Mai-Mai people

Mai Mai community

Mai Mai community / Mayi-Mayi

The term Mai-Mai or Mayi-Mayi refers to any kind of community-based militia group active in the Democratic Republic of the Congo (DRC) that is formed to defend local communities and territory against other armed groups. Most were formed to resist the invasion of Rwandan forces and Rwanda-affiliated Congolese rebel groups, but some may have formed to exploit the war to their own advantage by looting, cattle rustling or banditry.

Groups that fall under the umbrella term "Mai-Mai" include armed forces led by warlords, traditional tribal elders, village heads and politically motivated resistance fighters. Because Mai Mai have only the most tenuous internal cohesion, different Mai-Mai groups allied themselves with a variety of domestic and foreign government and guerrilla groups at different times. The term Mai-Mai refers not to any particular movement, affiliation or political objective but to a broad variety of groups.

The name comes from the Swahili word for water, "maji". Militia members sprinkle themselves with water to protect themselves from bullets.

Mai-Mai were particularly active in the eastern Congolese provinces bordering Rwanda, North Kivu and South Kivu (the "Kivus"), which were under the control of the Rwanda-allied Banyamulenge-dominated rebel faction, the Rally for Congolese Democracy–Goma (RCD-Goma) during the Second Congo War. While militias have long been common in the Kivus, particularly among the minority Batembo and Babembe ethnic groups, the recent wars and conflicts caused large numbers of town dwellers to form Mai-Mai. Although the Mai-Mai, either as a group or as individual groups, were not party to the 1999 Lusaka Ceasefire Agreement, which was meant to end the Second Congo War, they remained one of the most powerful forces in the conflict, and the lack of co-operation from some groups has been problematic for the peace process.

Mai Mai People

Mai-Mai in North and South Kivu

A former leader of the Mai-Mai, Gédéon Kyungu Mutanga, turned himself over to MONUC troops in May 2006. He was found guilty of numerous war crimes between October 2003 and May 2006 and was sentenced to death by the Kipushi Military Tribunal in Katanga Province on 6 March 2009. He escaped from prison in September 2011 and formed the Mai-Mai Kata Katanga ("Secede Katanga").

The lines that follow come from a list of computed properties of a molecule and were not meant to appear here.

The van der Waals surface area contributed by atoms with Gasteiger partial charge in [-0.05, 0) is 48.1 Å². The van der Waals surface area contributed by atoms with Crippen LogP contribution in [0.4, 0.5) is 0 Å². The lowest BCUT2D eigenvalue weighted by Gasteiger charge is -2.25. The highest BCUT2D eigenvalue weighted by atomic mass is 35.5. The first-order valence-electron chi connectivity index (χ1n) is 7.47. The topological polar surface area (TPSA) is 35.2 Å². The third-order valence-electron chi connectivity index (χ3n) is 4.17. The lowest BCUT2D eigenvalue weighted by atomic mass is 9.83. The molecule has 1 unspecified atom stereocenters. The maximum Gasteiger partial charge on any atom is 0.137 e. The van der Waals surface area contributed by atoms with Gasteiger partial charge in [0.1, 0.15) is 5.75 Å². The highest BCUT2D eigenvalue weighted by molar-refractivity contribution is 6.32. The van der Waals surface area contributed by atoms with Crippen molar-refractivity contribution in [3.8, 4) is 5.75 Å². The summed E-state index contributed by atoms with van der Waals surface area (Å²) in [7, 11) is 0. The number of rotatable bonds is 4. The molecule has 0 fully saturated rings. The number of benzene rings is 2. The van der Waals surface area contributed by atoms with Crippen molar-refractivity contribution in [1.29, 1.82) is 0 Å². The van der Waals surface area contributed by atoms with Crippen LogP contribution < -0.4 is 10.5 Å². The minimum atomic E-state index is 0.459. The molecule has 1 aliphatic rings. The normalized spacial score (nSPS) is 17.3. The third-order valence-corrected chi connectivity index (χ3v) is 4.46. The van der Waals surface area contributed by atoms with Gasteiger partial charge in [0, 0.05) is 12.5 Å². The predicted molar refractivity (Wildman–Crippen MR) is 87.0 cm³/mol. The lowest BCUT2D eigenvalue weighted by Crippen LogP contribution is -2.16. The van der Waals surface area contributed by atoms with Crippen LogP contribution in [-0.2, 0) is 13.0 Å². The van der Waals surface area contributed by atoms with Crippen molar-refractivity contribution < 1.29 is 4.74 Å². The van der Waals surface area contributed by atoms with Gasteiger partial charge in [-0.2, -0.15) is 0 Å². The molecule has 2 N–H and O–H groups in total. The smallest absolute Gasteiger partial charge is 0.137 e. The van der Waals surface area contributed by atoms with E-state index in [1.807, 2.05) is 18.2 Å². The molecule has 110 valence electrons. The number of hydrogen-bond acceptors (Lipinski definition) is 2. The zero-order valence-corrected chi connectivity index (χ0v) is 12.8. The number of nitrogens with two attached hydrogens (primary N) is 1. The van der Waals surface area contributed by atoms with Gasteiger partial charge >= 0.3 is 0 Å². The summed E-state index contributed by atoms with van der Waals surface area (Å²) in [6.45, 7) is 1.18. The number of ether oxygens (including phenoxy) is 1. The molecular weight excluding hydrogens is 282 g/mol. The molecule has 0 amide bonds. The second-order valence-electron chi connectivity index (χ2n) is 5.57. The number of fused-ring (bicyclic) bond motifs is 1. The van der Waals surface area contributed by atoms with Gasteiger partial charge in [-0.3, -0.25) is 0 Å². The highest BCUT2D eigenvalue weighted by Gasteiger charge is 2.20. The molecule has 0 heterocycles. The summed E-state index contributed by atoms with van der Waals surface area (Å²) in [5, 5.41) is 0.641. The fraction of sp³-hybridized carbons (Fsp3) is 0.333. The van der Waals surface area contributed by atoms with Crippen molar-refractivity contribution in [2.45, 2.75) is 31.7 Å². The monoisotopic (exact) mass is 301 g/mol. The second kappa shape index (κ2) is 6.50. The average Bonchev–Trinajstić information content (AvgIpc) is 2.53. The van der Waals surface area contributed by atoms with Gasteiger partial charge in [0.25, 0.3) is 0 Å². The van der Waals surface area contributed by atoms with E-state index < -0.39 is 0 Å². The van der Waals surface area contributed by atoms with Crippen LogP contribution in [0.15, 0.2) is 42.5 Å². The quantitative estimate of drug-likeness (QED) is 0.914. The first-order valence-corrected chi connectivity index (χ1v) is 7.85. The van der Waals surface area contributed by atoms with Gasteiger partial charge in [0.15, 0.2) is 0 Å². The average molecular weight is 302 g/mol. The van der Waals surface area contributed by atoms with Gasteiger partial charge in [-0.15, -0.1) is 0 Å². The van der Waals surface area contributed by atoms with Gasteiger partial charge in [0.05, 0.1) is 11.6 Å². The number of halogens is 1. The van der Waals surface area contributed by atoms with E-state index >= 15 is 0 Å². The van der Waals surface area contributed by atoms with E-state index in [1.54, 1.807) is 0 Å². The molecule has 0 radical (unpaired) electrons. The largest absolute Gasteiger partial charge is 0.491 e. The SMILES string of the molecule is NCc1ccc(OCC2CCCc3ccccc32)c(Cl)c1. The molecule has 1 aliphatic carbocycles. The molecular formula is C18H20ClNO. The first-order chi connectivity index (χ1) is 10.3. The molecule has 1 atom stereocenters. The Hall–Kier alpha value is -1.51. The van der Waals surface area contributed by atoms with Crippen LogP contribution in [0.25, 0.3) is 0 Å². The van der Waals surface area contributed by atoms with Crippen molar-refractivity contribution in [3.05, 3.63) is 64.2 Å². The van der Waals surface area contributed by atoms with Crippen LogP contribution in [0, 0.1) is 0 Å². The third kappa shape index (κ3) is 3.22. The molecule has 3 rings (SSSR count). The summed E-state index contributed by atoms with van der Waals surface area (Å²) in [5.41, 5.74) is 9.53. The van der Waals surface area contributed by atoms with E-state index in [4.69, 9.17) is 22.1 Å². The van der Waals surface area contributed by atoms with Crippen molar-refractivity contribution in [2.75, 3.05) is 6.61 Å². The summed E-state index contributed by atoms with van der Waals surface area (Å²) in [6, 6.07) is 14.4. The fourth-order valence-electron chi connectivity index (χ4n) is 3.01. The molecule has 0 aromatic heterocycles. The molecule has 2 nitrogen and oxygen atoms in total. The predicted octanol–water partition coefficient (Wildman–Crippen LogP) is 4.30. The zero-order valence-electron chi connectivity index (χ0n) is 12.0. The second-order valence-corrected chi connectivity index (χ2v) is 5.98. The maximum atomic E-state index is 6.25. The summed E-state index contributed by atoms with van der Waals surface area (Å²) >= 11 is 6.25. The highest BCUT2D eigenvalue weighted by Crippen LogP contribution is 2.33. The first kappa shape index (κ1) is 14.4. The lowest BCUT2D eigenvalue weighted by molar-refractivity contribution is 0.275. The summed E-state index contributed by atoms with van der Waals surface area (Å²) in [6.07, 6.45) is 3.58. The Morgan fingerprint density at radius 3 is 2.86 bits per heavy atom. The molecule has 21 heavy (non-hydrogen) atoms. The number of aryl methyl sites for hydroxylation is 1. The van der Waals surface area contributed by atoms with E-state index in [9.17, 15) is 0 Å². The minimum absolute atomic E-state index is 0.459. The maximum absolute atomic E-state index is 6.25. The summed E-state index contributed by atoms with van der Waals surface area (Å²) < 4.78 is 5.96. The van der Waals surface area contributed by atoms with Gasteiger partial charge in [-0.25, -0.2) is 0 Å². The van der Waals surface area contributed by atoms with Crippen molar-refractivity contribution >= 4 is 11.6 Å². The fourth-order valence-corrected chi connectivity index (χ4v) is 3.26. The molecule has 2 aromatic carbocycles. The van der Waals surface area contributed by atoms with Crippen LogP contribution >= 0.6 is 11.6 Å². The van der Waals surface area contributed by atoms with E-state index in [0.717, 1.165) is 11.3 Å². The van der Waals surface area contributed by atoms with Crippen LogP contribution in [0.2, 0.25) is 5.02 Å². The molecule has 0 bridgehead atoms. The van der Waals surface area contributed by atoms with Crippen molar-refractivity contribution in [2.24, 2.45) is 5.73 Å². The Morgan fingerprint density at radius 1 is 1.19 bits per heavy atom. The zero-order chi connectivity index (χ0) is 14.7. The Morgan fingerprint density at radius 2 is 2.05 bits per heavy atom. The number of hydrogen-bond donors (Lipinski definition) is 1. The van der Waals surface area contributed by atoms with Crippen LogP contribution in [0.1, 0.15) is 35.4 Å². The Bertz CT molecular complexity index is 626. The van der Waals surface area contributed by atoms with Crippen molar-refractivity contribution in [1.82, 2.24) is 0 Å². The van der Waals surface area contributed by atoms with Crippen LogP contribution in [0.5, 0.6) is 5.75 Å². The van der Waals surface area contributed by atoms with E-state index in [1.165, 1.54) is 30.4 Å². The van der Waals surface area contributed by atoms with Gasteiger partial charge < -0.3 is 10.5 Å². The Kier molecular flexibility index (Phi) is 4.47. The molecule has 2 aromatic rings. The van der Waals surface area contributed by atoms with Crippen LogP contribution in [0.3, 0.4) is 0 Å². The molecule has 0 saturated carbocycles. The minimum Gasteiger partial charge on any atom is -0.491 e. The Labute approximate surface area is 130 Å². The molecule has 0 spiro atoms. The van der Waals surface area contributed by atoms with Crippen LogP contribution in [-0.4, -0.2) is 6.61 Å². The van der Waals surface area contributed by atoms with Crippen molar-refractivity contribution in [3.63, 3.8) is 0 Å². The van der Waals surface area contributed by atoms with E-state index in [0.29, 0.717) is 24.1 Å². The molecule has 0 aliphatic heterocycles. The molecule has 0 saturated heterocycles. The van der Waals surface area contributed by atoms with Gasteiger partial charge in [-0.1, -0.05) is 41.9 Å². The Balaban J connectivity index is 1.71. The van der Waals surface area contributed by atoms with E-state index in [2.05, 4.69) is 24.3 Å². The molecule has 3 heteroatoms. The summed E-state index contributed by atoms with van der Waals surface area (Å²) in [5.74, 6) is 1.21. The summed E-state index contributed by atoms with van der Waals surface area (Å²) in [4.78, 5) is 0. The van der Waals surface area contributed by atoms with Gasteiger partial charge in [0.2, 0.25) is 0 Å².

Mai Mai People

Other Mai-Mai groups

There was a large Mai-Mai presence in Maniema, in particular around Kindu and Kalemie. Province Orientale also hosts a number of Mai-Mai, but these groups were apparently involved in long-standing ethnic disputes.

Mai-Mai Gedeon is also commanded by Gedeon Kyungu Mutanga and loosely tied to his Mai-Mai Kata Katanga. The Corak Kata Katanga also known as the Co-ordination for a Referendum on Self-determination for Katanga, composed mainly of former Katanga Tigers, a separatist group active in the 1960s. They claim to be behind the attack on the Katanga airport in February 2011. It is unclear to what extent all these groups are co-ordinated.

The Nduma Defense of Congo (or Mai-Mai Sheka) was formed in 2009 by former minerals trader Ntabo Ntaberi Sheka, an ethnic Nyanga. Sheka claims the group was formed to liberate the mines of Walikale Territory in North Kivu. The NDC are accused of a mass rape of at least 387 women, men, and children over a three-day span in Walikale in 2010.

Mai Mai People

Mai-Mai in Virunga National Park

In May 2007, Mai-Mai killed two wildlife officers in Virunga National Park and threatened to kill mountain gorillas if the government retaliated. The Mai-Mai are also suspected of the killings of nine mountain gorillas, with the use of machetes, and automatic weapons. In an October 2012 incident, Mai-Mai killed two park staff and a soldier, while three soldiers were injured. From 1990 to 2018 some 170 Virunga Rangers have died in such attacks, according to the World Wildlife Foundation.

Six Virunga Park Rangers were killed in an ambush and a seventh ranger was injured in the Central section of the reserve on 10 January 2021. Officials suspected the Mai-Mai to be behind the attacks.

Mai Mai People